THE GENESIS LEGACY: a novel by A.J. Ragland
What if you discovered you weren’t who you thought you were?
It is 1953, on the eve of the Coronation of Queen Elizabeth II, and four friends are trapped in a whirlpool of passion, deception, treachery and murder. Together, they will test the boundaries of trust, learn the true meaning of love, face terrifying truths—and one will pay the ultimate price. From art galleries in France and England, to a multiple homicide in London. From a secret chamber deep beneath the ruins of a German castle, to a Nazi aircraft lying at the bottom of a Scottish loch. From the pageantry of the Coronation, to a heart-pounding air chase across the North Atlantic—our heroin and her lover, Chief Inspector John Kincaid, must race against time and enemies to discover who she is.
Helena Claybourn stepped from the taxi in front of the Kensington Tower apartments on Albert Court. It was a modern glass and concrete structure designed to compliment its Victorian neighbors built following the Great Exhibition of 1851. She was exhausted from a long day of interviewing tedious civil servants. She paid the driver with a generous tip, then secured her raincoat and hat against the swirling spring winds and hurried toward the glass entrance.
Hudson, the doorman swung the etched-glass portal open with a practiced flourish as she approached.
“Good evening, Miss Claybourn.”
“Good evening, Hudson.” She smiled as she passed from the chill wind into the oppressive heat of the lobby. “Thermostat stuck again?”
Hudson nodded. “They’re sending a man around to have a look. Always did say these new central heating contraptions were a bother.” He closed the door behind her and remained outside in the more bearable crisp air.
Helena hurried across the marble foyer shedding her coat as she went. At the bank of mail boxes, she unlocked number 3C. There was the usual assortment of letters from the States: Two from her editor at the San Francisco Guardian. Three from friends. And an official looking document from her attorney. There was also a large bulky brown envelope with numerous postmarks and forwarding addresses stamped across the tattered face. She frowned at the barely legible address and understood immediately why the postal service had trouble delivering it—the handwriting, more a scrawl, belonged to Paul Fox. The original postmark was weeks old.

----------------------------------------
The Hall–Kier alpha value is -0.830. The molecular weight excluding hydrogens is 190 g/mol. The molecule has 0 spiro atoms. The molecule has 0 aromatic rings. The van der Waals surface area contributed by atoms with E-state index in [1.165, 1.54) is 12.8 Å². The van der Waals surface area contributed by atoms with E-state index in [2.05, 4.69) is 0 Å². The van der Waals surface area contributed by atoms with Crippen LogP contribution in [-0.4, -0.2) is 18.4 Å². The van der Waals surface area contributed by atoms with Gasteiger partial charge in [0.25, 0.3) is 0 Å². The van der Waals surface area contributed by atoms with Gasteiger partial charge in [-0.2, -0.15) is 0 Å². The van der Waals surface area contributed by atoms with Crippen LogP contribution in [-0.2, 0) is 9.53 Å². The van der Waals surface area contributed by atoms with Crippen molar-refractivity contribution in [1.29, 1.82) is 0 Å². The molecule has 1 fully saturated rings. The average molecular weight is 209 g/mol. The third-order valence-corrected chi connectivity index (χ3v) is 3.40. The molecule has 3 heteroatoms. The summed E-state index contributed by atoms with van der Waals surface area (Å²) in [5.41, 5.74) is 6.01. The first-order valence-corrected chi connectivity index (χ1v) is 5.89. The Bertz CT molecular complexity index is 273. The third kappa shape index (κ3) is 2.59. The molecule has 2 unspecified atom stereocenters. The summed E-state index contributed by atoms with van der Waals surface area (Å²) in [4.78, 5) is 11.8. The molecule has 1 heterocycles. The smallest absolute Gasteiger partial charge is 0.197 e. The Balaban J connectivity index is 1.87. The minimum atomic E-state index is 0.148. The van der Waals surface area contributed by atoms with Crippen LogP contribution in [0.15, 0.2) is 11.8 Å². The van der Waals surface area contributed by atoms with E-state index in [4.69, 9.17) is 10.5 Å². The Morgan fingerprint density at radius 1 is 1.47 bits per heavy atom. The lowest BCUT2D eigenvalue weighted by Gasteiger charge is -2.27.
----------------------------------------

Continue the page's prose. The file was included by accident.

Three weeks ago, her world had changed after the startling call from a policeman, asking her to come down to Torquay to identify a body recovered from the harbor. Her name and address had been found in the victim’s wallet, along with papers identifying the man as Paul Fox. During the journey to Torquay, she had tried to convince herself that it couldn’t be Paul—she would find that it was some other unfortunate person.
“It’s not Paul. I’m sure of it. It can’t be,” she told Detective McMillian who shook her hand and made the routine condolences. “No one seems to know where he is at the moment, but he certainly wouldn’t have come here.” She swept her eyes around the grubby, cluttered room and out the window where toy-sized boats bobbed on an improbable blue ocean. “He hates the beach,” she added as if settling the matter for good.
“I hope not, Miss Claybourn,” he said without hope.
He led her briskly down a low-ceilinged, windowless corridor that smelled of formaldehyde and alcohol to the morgue.
Nausea hit her in great dizzying sweeps as she walked through the wide double doors, battered by gurneys carrying passengers beyond caring. A chilling ﬁnality seeped up through the frigid linoleum ﬂoor and tightened its grip on her heart. Beyond reason, she knew that she would find Paul waiting for her.